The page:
Who around here isn’t tired of being bombarded with all the blather about the decade of dominance the New England Patriots will carry into their eighth straight conference championship game, fresh off earning their ninth straight playoff bye on the heels of their 10th straight AFC East title?
It’s impressive stuff, of course, but we all know the Pittsburgh Steelers, Ravens and probably the Cincinnati Bengals would have won that horrible division every year, too. It’s pretty nice to start the season with five or six division wins all but assured. It also doesn’t hurt that for some magical reason the entitled Patriots almost always seem to be playing their Thursday night games at home. (You can look that up.)
Still, Tom Brady might be the best quarterback ever, which is another reason for Baltimore fans to resent the Patriots. But this game is really about the Chiefs quarterback and how he performs with a trip to the Super Bowl on the line, and the Patriots’ Bill Belichick — one of the best game-planning coaches in NFL history — on the opposite sideline.
Patrick Mahomes has been a revelation. He can do it all and he can do it with such flair that it’s hard to imagine anyone stopping him. He’s the guy Ravens fans hope Lamar Jackson will evolve into, so they’ll want to know that the guy can do again to the hated Patriots what he has done to just about everybody this season.
Don’t misunderstand. I’m not saying Mahomes and Jackson are the same player at different stages of development. They’re not even close. Mahomes looked like he was NFL-ready the day he made his first professional appearance in the 2017 preseason.
Jackson, 22, is a run-first, college-style quarterback who hasn’t yet shown he can throw the ball efficiently enough to remain the dynamic force he became after the Ravens sprung him on the the league in Week 11. Mahomes, 23, is a do-whatever-he-wants-first quarterback who can move the chains with his legs and thread a needle with his arm.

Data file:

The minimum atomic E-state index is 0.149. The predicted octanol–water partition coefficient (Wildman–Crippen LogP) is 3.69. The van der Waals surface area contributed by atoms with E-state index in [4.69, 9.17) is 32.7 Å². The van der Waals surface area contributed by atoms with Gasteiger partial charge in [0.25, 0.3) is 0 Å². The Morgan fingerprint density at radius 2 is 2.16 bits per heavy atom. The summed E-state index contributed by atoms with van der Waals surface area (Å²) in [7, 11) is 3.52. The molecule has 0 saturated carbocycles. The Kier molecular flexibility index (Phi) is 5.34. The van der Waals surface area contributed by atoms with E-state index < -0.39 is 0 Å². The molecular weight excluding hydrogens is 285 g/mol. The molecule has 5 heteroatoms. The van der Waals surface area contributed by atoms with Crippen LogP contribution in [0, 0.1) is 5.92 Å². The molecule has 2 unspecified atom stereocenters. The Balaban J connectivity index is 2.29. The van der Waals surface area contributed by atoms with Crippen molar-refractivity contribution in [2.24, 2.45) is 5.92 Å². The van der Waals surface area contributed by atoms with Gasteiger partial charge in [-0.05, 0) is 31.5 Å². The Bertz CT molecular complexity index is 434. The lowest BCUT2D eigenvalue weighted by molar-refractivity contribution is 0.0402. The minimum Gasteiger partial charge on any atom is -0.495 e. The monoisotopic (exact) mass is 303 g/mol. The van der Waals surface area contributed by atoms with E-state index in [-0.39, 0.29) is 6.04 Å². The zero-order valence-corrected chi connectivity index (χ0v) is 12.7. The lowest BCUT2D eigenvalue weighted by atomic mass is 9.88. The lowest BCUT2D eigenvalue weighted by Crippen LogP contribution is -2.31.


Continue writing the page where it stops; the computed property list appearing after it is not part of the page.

He is a different guy with a different skill set, but he is the embodiment of every Ravens fan’s ultimate fantasy. He’s the guy who makes it seem possible that Jackson’s game can be tweaked enough to allow him to carve up the Patriots defense when Brady and Co. come to M&T Bank Stadium next season.
That’s why it’s important — from a Ravens perspective — for Mahomes to put on the same kind of show he did when the Chiefs lost a heart-stopping 43-40 shootout to the Patriots in Foxborough, Mass., in October.
The Patriots picked him off twice in that game, but Mahomes threw for 352 yards and four touchdowns. It will be interesting to see what adjustments the New England defense makes to prevent him from running up another 110.0 quarterback rating.
The reason this is in any way relevant to Jackson’s future in the NFL is because of the way the Los Angeles Chargers were able to stifle the rookie in their playoff victory over Baltimore on Jan. 6 after failing to hold the Ravens’ balanced offense in check just two weeks before that.
The Ravens have a right to be excited about Jackson’s potential after he led them on a second-half run that put them in the playoffs for the first time in four seasons. But the playoff loss stoked concern that the opponents on the 2019 schedule will have plenty of time and tape to figure out how to frustrate him like the Chargers did.
If Belichick and his coaching staff can’t figure out Mahomes on Sunday, that would raise hope that Jackson can be molded into a fundamentally sound quarterback whose improvisational skills might make him truly elite.
Read more from columnist Peter Schmuck on his blog, "The Schmuck Stops Here," at baltimoresun.com/schmuckblog.
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